by Betsy Herbert
After a memorable tour of the Galapagos Islands in February, I headed back to the Ecuadoran mainland to hang out for a couple of weeks in Cuenca, Ecuador's third largest city. [I couldn't have known that five weeks later, on April 16, a magnitude 7.8 earthquake would devastate parts of Ecuador; even so, the quake did not seriously impact Cuenca.]
Cuenca is well known among American ex-pats as one of the most attractive places to retire. I wanted to see for myself, since I noticed that most of hype about Cuenca is published by the real estate and tourism industries. Whenever I read about a place that sounds too good to be true, well, I get curious. Cuenca is touted for its great climate...it's near the equator, but at 8,500 feet, it's not unbearably hot and humid. It's also known for it's beautiful old buildings and town squares and its cheap cost of living.
When I checked into my hotel, I was surprised to find that some 50 of the International Tennis Federation's wheelchair tennis team was also staying there. Cuenca was selected as the site of the 2016 BNP Paribas World Team Cup, Americas regional team playoffs. There were players from all over North and South America. This made for exciting times, since the players would head out each day to play and then return in the evenings, when we'd see the results of the matches on TV. Turns out that the winners of the American regionals were the Brazilian women and the Columbian men. They will be heading to Tokyo in late May to compete in the World Finals.
The first day I had lunch in town, I overheard an American ex-pat--he was a musician--talking about life in Cuenca. I approached him, asked how long he had lived there and how he liked it. He offered quite a story. He and his wife were from California. They both spoke fluent Spanish. They had built a house and music studio in Cuenca, using local contractors and securing local permits. But during that 2-year process, they had been burgled three times. He said they were facing the reality that if they wanted to stay there, they would have to install gates and a complete security system, get a guard dog and put up a fence with razor wire. He said that they really didn't want to live like that...they had wanted to be accepted as part of the community, but felt that it wasn't possible for gringos to do that, even if they did everything with the best intentions. So, they had decided to go back to California.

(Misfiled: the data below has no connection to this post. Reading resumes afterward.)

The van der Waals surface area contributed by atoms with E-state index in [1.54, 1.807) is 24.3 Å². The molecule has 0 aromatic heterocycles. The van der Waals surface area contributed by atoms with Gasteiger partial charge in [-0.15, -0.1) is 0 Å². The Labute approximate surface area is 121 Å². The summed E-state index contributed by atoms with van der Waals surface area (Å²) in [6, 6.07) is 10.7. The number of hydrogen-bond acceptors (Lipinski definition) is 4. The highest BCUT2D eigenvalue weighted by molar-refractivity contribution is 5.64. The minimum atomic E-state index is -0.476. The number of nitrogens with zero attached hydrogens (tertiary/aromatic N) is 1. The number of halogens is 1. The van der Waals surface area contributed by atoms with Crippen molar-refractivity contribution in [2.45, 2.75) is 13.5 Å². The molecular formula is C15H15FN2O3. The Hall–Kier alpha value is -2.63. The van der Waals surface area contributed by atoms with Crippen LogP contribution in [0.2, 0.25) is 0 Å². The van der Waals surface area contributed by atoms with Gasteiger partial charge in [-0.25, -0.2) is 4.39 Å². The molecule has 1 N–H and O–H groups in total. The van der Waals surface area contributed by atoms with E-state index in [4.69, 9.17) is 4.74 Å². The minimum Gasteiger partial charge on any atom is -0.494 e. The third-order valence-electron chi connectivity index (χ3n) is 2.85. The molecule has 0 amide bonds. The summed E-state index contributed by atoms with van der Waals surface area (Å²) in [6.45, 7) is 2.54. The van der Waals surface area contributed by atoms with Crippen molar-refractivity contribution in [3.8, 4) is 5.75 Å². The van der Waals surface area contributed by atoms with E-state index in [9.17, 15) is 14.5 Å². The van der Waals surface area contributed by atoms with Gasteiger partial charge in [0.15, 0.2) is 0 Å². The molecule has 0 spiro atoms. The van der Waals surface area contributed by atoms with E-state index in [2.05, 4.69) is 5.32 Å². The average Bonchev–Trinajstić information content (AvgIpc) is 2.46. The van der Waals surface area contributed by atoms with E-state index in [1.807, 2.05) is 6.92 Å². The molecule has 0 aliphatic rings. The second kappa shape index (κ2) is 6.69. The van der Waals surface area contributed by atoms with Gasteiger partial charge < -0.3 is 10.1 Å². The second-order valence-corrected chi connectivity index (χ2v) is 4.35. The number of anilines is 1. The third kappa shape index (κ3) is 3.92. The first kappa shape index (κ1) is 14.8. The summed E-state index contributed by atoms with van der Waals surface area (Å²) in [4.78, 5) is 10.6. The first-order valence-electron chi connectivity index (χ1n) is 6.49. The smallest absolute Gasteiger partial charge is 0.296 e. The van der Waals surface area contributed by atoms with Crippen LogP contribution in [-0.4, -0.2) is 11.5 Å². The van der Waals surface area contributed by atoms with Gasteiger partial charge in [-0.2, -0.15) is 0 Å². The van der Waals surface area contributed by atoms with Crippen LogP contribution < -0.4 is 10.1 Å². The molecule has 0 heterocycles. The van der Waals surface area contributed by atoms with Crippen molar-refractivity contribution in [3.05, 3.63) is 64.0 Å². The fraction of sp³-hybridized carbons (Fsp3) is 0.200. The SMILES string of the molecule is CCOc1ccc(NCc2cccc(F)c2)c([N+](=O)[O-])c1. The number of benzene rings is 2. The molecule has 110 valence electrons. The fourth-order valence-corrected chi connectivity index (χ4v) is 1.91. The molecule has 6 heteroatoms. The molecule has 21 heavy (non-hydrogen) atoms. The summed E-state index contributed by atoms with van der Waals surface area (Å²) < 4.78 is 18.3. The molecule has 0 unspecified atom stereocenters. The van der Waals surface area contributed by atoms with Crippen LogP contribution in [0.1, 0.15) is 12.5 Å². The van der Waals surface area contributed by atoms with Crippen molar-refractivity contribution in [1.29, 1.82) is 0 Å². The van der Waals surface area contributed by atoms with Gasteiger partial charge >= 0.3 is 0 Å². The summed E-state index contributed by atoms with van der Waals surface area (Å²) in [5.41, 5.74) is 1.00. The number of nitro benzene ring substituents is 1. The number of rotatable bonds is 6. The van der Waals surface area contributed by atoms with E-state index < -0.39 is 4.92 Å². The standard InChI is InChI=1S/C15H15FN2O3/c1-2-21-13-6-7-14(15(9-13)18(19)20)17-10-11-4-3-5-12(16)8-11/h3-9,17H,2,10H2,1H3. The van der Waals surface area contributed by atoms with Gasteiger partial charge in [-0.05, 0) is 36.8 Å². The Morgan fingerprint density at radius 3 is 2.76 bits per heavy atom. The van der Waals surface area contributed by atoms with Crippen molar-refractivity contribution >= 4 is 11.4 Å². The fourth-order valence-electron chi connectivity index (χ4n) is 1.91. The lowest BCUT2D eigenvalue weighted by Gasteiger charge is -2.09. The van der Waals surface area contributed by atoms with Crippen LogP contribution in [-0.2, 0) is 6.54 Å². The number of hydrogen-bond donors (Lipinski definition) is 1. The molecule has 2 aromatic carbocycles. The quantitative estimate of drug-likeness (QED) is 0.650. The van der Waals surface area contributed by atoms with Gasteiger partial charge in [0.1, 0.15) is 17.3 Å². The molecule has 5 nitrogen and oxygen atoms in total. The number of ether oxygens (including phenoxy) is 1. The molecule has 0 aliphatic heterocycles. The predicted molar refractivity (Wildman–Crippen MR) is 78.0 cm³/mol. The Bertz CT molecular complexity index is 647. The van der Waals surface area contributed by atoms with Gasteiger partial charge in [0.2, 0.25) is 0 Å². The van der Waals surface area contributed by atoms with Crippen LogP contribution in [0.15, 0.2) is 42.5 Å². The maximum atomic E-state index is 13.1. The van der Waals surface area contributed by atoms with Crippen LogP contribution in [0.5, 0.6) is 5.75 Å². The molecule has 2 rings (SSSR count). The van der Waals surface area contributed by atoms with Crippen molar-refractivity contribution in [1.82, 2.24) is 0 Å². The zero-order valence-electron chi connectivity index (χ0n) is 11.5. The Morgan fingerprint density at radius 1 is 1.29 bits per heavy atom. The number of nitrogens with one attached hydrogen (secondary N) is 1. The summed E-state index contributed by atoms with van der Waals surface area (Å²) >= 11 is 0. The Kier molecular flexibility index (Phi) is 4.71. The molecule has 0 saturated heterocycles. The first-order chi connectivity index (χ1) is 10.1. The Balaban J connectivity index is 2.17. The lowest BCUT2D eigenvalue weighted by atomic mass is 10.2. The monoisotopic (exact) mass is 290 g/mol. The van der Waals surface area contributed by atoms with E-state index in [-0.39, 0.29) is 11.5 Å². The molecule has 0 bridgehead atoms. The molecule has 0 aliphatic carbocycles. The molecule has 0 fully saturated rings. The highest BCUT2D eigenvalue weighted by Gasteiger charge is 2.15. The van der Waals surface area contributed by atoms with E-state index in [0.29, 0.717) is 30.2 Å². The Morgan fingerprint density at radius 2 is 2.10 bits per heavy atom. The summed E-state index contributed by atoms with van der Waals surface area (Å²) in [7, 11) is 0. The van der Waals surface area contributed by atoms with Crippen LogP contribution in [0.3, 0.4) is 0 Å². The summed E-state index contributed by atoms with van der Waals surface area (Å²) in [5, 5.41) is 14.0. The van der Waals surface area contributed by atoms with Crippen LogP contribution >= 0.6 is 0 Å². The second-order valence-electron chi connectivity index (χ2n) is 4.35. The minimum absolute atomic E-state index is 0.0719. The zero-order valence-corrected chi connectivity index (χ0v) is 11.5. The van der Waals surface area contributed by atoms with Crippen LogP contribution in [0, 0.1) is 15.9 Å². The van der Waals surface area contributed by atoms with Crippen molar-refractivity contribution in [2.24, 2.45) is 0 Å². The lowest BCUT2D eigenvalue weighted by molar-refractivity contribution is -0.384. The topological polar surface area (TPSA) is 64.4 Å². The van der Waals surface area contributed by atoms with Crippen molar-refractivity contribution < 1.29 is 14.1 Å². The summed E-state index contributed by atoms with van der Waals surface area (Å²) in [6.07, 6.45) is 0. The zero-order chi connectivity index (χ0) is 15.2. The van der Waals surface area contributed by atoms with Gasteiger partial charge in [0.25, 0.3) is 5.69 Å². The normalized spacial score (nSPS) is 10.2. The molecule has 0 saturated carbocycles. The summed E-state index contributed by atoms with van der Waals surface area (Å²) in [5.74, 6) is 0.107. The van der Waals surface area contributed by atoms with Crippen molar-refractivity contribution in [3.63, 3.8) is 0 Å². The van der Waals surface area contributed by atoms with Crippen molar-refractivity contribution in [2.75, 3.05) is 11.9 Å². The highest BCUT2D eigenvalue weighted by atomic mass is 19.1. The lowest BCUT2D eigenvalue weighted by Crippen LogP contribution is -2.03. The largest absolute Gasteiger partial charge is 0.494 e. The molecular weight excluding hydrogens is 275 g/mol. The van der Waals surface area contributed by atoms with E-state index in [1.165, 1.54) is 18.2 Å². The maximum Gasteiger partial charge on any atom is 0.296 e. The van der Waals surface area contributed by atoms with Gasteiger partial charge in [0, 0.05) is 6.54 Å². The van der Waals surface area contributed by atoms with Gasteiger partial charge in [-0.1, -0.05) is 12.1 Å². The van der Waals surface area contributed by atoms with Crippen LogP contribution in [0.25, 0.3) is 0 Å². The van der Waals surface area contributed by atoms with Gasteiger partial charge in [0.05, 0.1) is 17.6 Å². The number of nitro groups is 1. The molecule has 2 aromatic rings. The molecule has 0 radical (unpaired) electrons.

Needless to say, that effectively shattered any smiley-face perspective of Cuenca that I'd picked up from real estate agents. I decided to concentrate on exploring and taking photos of Cuenca and its people and forget about the ex-pat angle.
As I walked on the streets of Cuenca, an immediately apparent problem was the terrible traffic and resulting vehicular air pollution. This was especially bad in the downtown area, with its narrow streets and dense buildings. The Municipality of Cuenca and the World Bank have acknowledged the existence of this health problem in a 2015 report entitled "The Cost of air pollution: A case study for the city of Cuenca, Ecuador."
It seems that nothing much yet has been done to reduce air pollution, though. Cuenca was otherwise quite beautiful and picturesque. See photos below:
On March 10, as I was sipping my Margarita, the rains had been pouring down for three days on Cuenca. I took the video below as the river that flows through the city was reaching flood stage.
I was getting a little nervous as I watched the river surging, even as more rain was expected. I left Cuenca on March 11. Lucky for me the airport was open as it had closed the day before due to heavy rains. I flew from Cuenca to Quito that day, where I got a birdseye view of the volcano Tungurahua erupting. I could see a long trail of ash being spewed into the air, very near our flight path. (Photo below).
Soon I'd be in San Salvador, where I would start a tour of four Central American countries, my last adventure before returning home.